STATE HOUSE — The General Assembly Thursday approved legislation to allow communities and fire districts to continue their operations and conduct public hearings virtually during a state of emergency.
As the COVID-19 pandemic shut down the state this spring, many local cities and towns were left in a quandary because their annual budget-setting process requires a public meeting that they could not hold.
The bill, which is sponsored by House Majority Whip John G. Edwards (D-Dist. 70, Tiverton, Portsmouth) and Sen. William J. Conley Jr. (D-Dist. 18, East Providence, Pawtucket), would be applicable in all future states of emergency and makes the change retroactive to March 9, the date of the Rhode Island’s emergency declaration.
“This unprecedented shutdown left cities and towns at a loss for a legal way to move forward with their obligations. They need a route they can take in an emergency to keep paying their bills and their employees,” said Representative Edwards. “This legislation gives local leaders the flexibility they need, within limits, to keep their towns operational during an extended emergency like the one we’ve experienced this year.”
The bill (2020-H 8015, 2020-S 2864), which now moves to the governor’s office, is enabling legislation that would, during a state of emergency that prevents a municipality or a fire district from passing its annual appropriation measure and tax levy, allow its governing body to pass a resolution or an ordinance to continue its prior budget past the end of its fiscal year, or to adopt a new one. In either case, the town would need to hold a public hearing with public input, which could be held virtually. The legislation would also allow the chief executive officer of municipalities and fire districts to order, move or continue budget adoption procedures as necessary until an emergency declaration expires.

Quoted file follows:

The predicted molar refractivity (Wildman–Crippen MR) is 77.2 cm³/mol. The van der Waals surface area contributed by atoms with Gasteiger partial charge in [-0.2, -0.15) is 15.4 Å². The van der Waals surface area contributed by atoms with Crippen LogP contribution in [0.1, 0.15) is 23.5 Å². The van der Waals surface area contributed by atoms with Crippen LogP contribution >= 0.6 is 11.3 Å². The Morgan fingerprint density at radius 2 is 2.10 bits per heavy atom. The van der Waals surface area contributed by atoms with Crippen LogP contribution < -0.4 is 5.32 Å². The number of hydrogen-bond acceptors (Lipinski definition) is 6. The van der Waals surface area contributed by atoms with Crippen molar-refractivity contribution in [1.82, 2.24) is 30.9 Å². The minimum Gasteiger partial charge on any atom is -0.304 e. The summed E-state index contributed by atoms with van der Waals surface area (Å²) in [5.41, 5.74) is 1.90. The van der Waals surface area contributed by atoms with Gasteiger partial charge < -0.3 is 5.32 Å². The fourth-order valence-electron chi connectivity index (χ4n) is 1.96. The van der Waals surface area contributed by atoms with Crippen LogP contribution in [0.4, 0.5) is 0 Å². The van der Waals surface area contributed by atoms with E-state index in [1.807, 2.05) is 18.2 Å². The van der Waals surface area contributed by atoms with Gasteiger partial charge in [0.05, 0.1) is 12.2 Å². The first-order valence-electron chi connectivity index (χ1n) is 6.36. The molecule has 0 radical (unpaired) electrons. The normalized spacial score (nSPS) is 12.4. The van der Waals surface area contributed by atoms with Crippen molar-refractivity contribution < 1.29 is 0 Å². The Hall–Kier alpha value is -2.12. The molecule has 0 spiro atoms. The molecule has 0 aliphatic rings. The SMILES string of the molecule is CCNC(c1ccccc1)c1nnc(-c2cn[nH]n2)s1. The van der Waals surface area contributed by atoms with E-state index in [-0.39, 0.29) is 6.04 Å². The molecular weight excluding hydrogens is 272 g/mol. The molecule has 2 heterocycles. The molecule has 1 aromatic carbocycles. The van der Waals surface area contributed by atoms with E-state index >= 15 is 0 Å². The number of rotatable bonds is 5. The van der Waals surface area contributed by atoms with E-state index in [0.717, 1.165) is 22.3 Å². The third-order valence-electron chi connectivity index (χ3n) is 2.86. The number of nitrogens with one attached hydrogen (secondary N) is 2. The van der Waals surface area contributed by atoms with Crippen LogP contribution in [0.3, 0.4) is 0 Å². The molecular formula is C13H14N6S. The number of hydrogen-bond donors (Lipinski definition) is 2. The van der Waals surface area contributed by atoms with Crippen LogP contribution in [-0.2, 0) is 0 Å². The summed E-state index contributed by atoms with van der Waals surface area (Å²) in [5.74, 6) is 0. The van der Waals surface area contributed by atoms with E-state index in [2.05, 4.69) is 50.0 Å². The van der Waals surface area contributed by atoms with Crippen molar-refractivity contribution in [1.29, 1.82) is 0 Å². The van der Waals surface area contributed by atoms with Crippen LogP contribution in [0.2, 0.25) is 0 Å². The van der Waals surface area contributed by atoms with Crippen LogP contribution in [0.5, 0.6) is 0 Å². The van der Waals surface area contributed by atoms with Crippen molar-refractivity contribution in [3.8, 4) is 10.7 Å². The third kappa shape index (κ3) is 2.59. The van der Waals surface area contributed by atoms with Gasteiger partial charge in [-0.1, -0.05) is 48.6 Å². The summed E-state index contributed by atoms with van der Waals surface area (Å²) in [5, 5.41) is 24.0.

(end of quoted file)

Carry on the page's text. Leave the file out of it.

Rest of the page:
“It’s imperative that cities and towns around the state be able to conduct their business during an emergency in whatever way works best for them,” said Senator Conley, who chairs the Senate Committee on Finance. “Our communities have reached out to us asking what they can do, and this will enable them to keep operating in a way that they determine suits their needs.”
According the Rhode Island League of Cities and Towns, there are 17 municipalities in the state whose budget adoption relies on approval through a financial town meeting or a financial town referendum, including Representative Edwards’ hometown of Tiverton. Without the ability to have an open public meeting, they are without a way to send out the next quarter’s tax bills.